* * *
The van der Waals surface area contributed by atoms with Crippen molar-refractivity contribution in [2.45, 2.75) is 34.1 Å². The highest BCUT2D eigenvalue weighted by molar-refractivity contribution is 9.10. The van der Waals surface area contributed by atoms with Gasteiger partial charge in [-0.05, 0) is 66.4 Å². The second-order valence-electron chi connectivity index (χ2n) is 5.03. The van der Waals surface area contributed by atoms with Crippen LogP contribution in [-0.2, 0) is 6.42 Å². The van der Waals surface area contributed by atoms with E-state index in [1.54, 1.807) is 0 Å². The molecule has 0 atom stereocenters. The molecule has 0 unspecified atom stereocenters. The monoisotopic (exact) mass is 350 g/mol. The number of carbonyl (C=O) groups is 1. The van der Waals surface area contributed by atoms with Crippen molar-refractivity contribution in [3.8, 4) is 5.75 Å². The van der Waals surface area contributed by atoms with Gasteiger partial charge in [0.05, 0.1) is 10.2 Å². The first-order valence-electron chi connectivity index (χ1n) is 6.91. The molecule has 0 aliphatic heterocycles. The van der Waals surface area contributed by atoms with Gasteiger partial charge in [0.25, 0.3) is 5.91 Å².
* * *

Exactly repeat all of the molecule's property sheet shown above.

The van der Waals surface area contributed by atoms with Crippen molar-refractivity contribution in [2.45, 2.75) is 34.1 Å². The highest BCUT2D eigenvalue weighted by molar-refractivity contribution is 9.10. The van der Waals surface area contributed by atoms with Gasteiger partial charge in [-0.05, 0) is 66.4 Å². The second-order valence-electron chi connectivity index (χ2n) is 5.03. The van der Waals surface area contributed by atoms with Crippen LogP contribution in [-0.2, 0) is 6.42 Å². The van der Waals surface area contributed by atoms with E-state index in [1.54, 1.807) is 0 Å². The molecule has 0 atom stereocenters. The molecule has 0 unspecified atom stereocenters. The monoisotopic (exact) mass is 350 g/mol. The number of carbonyl (C=O) groups is 1. The van der Waals surface area contributed by atoms with Crippen molar-refractivity contribution in [3.8, 4) is 5.75 Å². The van der Waals surface area contributed by atoms with Gasteiger partial charge in [0.05, 0.1) is 10.2 Å². The first-order valence-electron chi connectivity index (χ1n) is 6.91. The molecule has 0 aliphatic heterocycles. The van der Waals surface area contributed by atoms with Gasteiger partial charge in [0.25, 0.3) is 5.91 Å².